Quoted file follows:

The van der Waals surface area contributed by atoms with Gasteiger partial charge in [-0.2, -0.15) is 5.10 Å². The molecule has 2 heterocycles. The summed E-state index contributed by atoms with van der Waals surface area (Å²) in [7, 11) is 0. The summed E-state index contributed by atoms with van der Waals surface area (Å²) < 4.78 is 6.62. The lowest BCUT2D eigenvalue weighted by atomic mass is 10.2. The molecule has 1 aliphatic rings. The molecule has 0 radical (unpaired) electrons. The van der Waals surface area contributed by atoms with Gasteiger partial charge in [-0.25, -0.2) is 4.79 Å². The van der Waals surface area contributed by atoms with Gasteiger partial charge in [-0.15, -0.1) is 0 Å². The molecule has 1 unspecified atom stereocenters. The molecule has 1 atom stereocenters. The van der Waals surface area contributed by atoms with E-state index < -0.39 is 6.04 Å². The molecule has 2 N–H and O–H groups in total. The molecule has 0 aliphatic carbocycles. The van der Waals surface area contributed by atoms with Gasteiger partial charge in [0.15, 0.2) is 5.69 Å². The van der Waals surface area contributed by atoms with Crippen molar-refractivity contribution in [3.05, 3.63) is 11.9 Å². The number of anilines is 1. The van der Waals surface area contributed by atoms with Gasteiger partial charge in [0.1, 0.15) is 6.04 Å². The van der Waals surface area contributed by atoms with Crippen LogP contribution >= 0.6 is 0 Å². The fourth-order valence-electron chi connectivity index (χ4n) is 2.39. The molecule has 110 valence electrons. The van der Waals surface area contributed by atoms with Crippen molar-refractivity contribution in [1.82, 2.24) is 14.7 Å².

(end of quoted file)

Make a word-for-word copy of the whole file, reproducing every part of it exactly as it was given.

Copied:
The van der Waals surface area contributed by atoms with Gasteiger partial charge in [-0.2, -0.15) is 5.10 Å². The molecule has 2 heterocycles. The summed E-state index contributed by atoms with van der Waals surface area (Å²) in [7, 11) is 0. The summed E-state index contributed by atoms with van der Waals surface area (Å²) < 4.78 is 6.62. The lowest BCUT2D eigenvalue weighted by atomic mass is 10.2. The molecule has 1 aliphatic rings. The molecule has 0 radical (unpaired) electrons. The van der Waals surface area contributed by atoms with Gasteiger partial charge in [-0.25, -0.2) is 4.79 Å². The van der Waals surface area contributed by atoms with Gasteiger partial charge in [-0.15, -0.1) is 0 Å². The molecule has 1 unspecified atom stereocenters. The molecule has 1 atom stereocenters. The van der Waals surface area contributed by atoms with E-state index < -0.39 is 6.04 Å². The molecule has 2 N–H and O–H groups in total. The molecule has 0 aliphatic carbocycles. The van der Waals surface area contributed by atoms with Gasteiger partial charge in [0.15, 0.2) is 5.69 Å². The van der Waals surface area contributed by atoms with Crippen molar-refractivity contribution in [3.05, 3.63) is 11.9 Å². The number of anilines is 1. The van der Waals surface area contributed by atoms with Gasteiger partial charge in [0.1, 0.15) is 6.04 Å². The van der Waals surface area contributed by atoms with Crippen LogP contribution >= 0.6 is 0 Å². The fourth-order valence-electron chi connectivity index (χ4n) is 2.39. The molecule has 110 valence electrons. The van der Waals surface area contributed by atoms with Crippen molar-refractivity contribution in [1.82, 2.24) is 14.7 Å².